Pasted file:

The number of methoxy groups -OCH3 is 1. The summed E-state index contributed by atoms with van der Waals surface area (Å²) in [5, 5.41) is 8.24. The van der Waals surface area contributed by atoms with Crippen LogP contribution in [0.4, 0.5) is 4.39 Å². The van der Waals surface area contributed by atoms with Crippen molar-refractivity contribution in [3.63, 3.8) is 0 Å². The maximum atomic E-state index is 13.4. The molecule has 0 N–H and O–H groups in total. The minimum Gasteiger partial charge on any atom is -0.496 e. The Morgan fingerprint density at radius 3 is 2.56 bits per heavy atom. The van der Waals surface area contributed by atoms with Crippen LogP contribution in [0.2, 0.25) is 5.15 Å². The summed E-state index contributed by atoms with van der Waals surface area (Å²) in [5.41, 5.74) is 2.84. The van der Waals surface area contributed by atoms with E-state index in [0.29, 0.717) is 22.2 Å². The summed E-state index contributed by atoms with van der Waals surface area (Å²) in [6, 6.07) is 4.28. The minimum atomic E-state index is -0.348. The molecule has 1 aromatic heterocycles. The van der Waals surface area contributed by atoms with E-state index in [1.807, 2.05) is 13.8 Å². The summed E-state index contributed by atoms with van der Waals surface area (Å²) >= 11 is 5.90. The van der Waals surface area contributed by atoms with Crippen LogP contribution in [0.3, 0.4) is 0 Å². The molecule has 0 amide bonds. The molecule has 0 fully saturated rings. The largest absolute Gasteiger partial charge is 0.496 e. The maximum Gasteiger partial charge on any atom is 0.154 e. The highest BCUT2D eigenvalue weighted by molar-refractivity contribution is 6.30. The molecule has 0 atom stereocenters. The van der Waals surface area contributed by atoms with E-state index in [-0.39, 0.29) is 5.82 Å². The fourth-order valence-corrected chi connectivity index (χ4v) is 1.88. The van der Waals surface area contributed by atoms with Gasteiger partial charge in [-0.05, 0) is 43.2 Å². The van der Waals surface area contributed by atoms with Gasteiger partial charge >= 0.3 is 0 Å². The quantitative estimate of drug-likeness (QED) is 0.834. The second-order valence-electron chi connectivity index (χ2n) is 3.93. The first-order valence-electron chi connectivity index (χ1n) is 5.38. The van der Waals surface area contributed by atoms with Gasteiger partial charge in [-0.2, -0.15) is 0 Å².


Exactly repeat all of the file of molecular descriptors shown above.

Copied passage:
The number of methoxy groups -OCH3 is 1. The summed E-state index contributed by atoms with van der Waals surface area (Å²) in [5, 5.41) is 8.24. The van der Waals surface area contributed by atoms with Crippen LogP contribution in [0.4, 0.5) is 4.39 Å². The van der Waals surface area contributed by atoms with Crippen molar-refractivity contribution in [3.63, 3.8) is 0 Å². The maximum atomic E-state index is 13.4. The molecule has 0 N–H and O–H groups in total. The minimum Gasteiger partial charge on any atom is -0.496 e. The Morgan fingerprint density at radius 3 is 2.56 bits per heavy atom. The van der Waals surface area contributed by atoms with Crippen LogP contribution in [0.2, 0.25) is 5.15 Å². The summed E-state index contributed by atoms with van der Waals surface area (Å²) in [5.41, 5.74) is 2.84. The van der Waals surface area contributed by atoms with E-state index in [0.29, 0.717) is 22.2 Å². The summed E-state index contributed by atoms with van der Waals surface area (Å²) in [6, 6.07) is 4.28. The minimum atomic E-state index is -0.348. The molecule has 1 aromatic heterocycles. The van der Waals surface area contributed by atoms with E-state index in [1.807, 2.05) is 13.8 Å². The summed E-state index contributed by atoms with van der Waals surface area (Å²) >= 11 is 5.90. The van der Waals surface area contributed by atoms with Crippen LogP contribution in [0.3, 0.4) is 0 Å². The molecule has 0 amide bonds. The molecule has 0 fully saturated rings. The largest absolute Gasteiger partial charge is 0.496 e. The maximum Gasteiger partial charge on any atom is 0.154 e. The highest BCUT2D eigenvalue weighted by molar-refractivity contribution is 6.30. The molecule has 0 atom stereocenters. The van der Waals surface area contributed by atoms with E-state index in [-0.39, 0.29) is 5.82 Å². The fourth-order valence-corrected chi connectivity index (χ4v) is 1.88. The van der Waals surface area contributed by atoms with Gasteiger partial charge in [-0.05, 0) is 43.2 Å². The van der Waals surface area contributed by atoms with Gasteiger partial charge >= 0.3 is 0 Å². The quantitative estimate of drug-likeness (QED) is 0.834. The second-order valence-electron chi connectivity index (χ2n) is 3.93. The first-order valence-electron chi connectivity index (χ1n) is 5.38. The van der Waals surface area contributed by atoms with Gasteiger partial charge in [-0.2, -0.15) is 0 Å².